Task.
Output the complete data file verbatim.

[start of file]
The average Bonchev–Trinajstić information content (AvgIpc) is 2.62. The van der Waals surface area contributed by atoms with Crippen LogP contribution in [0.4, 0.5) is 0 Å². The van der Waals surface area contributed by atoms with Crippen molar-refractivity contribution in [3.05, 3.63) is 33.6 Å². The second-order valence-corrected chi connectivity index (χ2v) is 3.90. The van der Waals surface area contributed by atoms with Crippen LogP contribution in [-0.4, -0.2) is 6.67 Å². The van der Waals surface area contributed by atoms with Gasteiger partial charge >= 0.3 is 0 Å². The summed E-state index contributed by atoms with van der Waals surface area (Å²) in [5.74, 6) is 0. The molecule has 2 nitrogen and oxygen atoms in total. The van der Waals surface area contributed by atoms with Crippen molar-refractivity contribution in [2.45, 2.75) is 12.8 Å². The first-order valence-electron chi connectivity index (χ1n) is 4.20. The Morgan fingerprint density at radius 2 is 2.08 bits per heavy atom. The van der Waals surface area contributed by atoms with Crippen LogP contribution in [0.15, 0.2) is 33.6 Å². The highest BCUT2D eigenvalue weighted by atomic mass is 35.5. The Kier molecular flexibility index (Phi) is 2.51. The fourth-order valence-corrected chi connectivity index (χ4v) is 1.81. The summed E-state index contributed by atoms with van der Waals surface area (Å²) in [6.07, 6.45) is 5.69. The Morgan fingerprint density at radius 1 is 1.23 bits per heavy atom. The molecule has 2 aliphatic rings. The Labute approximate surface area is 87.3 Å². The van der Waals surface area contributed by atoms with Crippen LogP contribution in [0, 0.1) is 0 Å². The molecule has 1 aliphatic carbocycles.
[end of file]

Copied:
The average Bonchev–Trinajstić information content (AvgIpc) is 2.62. The van der Waals surface area contributed by atoms with Crippen LogP contribution in [0.4, 0.5) is 0 Å². The van der Waals surface area contributed by atoms with Crippen molar-refractivity contribution in [3.05, 3.63) is 33.6 Å². The second-order valence-corrected chi connectivity index (χ2v) is 3.90. The van der Waals surface area contributed by atoms with Crippen LogP contribution in [-0.4, -0.2) is 6.67 Å². The van der Waals surface area contributed by atoms with Gasteiger partial charge >= 0.3 is 0 Å². The summed E-state index contributed by atoms with van der Waals surface area (Å²) in [5.74, 6) is 0. The molecule has 2 nitrogen and oxygen atoms in total. The van der Waals surface area contributed by atoms with Crippen molar-refractivity contribution in [2.45, 2.75) is 12.8 Å². The first-order valence-electron chi connectivity index (χ1n) is 4.20. The Morgan fingerprint density at radius 2 is 2.08 bits per heavy atom. The van der Waals surface area contributed by atoms with Crippen LogP contribution in [0.15, 0.2) is 33.6 Å². The highest BCUT2D eigenvalue weighted by atomic mass is 35.5. The Kier molecular flexibility index (Phi) is 2.51. The fourth-order valence-corrected chi connectivity index (χ4v) is 1.81. The summed E-state index contributed by atoms with van der Waals surface area (Å²) in [6.07, 6.45) is 5.69. The Morgan fingerprint density at radius 1 is 1.23 bits per heavy atom. The molecule has 2 aliphatic rings. The Labute approximate surface area is 87.3 Å². The van der Waals surface area contributed by atoms with Crippen LogP contribution in [0, 0.1) is 0 Å². The molecule has 1 aliphatic carbocycles.